Don't be the elephant in the porcelain shop when scaling your business across borders. Here's an extensive guide with everything you need to plan ahead.
Scaling internationally is exciting on paper, but it’s not a rosy process. You’re going to hate having had the idea in the first place, at one point or another. That’s a given. Doesn’t mean it’s not worth it.
You need to be rigorous and follow this order:
- Research the Market
- Adapt Your Product
- Develop a Business plan
- Set a Budget
- Secure Funding
- Launch Your Product & Monitor Progress
Let's get into it, shall we?
Research the Market
Start by conducting market research to identify potential countries and markets for your business. Consider factors such as culture, language, regulations, and competition.
You don’t think hiring a competent, native market analyst is worth it? Well, obviously you’ve never heard of KFC kicking off its "finger licking good" campaign in China with an erroneous translation, which read "eat your fingers off."
Or when the company Coors translated their slogan "Turn It Loose" into Spanish, which, unfortunately, turned out to be a colloquial term for diarrhoea.
These are rare, silly examples to kick us off, but they symbolise a bigger trend of thought.
Scaling up internationally is not just about settling across a large body of water, but it requires an ocean of preparation too, even towards silly, unassuming things
Cultural differences can have a significant impact on how your product or service is received in the international market. Look out for differences in communication styles, consumer behaviour, and social norms.
Your product might be a hit domestically, but get little to no traction somewhere else.
Regulatory and Legal Environment
Regulations and laws vary greatly between countries: from import/export restrictions to product labelling requirements. You need to be aware of the legal and regulatory environment in each target market, and how it can influence your process.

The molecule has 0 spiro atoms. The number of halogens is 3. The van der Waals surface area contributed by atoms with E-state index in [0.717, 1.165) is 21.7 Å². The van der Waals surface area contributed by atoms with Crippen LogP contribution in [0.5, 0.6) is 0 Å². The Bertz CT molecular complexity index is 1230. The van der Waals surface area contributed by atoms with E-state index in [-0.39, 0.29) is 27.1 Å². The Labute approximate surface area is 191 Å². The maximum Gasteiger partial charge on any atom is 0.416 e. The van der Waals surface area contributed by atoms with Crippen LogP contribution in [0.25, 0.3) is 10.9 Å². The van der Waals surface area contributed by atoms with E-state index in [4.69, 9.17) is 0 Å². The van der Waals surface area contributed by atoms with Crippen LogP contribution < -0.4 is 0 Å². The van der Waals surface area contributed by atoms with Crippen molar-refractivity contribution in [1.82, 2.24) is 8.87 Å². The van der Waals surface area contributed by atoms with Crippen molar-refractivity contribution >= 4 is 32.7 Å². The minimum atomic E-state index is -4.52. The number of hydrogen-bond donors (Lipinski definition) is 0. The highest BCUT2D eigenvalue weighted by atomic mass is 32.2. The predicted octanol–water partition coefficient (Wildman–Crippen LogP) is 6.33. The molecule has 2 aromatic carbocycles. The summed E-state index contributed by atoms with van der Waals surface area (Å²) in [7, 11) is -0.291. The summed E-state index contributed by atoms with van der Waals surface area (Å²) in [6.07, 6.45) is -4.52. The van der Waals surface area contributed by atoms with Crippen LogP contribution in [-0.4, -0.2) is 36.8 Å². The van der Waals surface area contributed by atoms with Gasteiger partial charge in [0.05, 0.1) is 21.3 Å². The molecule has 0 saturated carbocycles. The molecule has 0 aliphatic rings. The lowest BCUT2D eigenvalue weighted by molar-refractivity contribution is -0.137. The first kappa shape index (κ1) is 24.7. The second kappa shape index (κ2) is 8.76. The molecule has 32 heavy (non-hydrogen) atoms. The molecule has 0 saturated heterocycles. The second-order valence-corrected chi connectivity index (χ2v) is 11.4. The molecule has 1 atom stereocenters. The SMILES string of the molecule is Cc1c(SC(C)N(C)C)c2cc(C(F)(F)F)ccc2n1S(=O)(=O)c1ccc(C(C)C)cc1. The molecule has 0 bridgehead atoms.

It’s good to know employment laws too.
Some countries offer competitive regulatory frameworks in that matter, while some are awfully complicated/disadvantageous for employers. (Hi, France!)
Researching your competition in the target market is crucial to identify potential challenges and opportunities. Look out for local players who may have an advantage in the market. Learn about why they have success, but also identify, and learn from, their mistakes.
Language / Localization
Consider the language and cultural preferences of your target market. Look out for any potential language barriers and consider adapting your product or service to the local culture.
There's a difference between a translation and localization... You want to run most of your marketing/branding through localisation experts.
Don't repeat the mistakes we talked about in the intro!
Logistics and Infrastructure
The logistics and infrastructure in the target market can impact all sorts of aspects of production and distribution: from shipping to supply chain management.
Look out for any potential logistical challenges and consider partnering with local suppliers or distributors.
Intellectual Property Protection
Intellectual property protection can vary between countries and can impact everything from patent protection to copyright laws. Be aware of the intellectual property landscape in each target market.
You will need to think about IP protection while making your expansion budget.
Consider gathering feedback from local consumers through surveys, focus groups, or social media. This can help you identify potential issues and opportunities for improvement.
This can be done before your product launch, as well as immediately after.
Political instability can impact the success of your international expansion. Look out for any potential political risks, such as civil unrest or potential changes in government policies (upcoming elections).
Consider partnering with local companies or individuals who have expertise and connections in the target market. This can help you navigate the local business landscape and build trust with local consumers.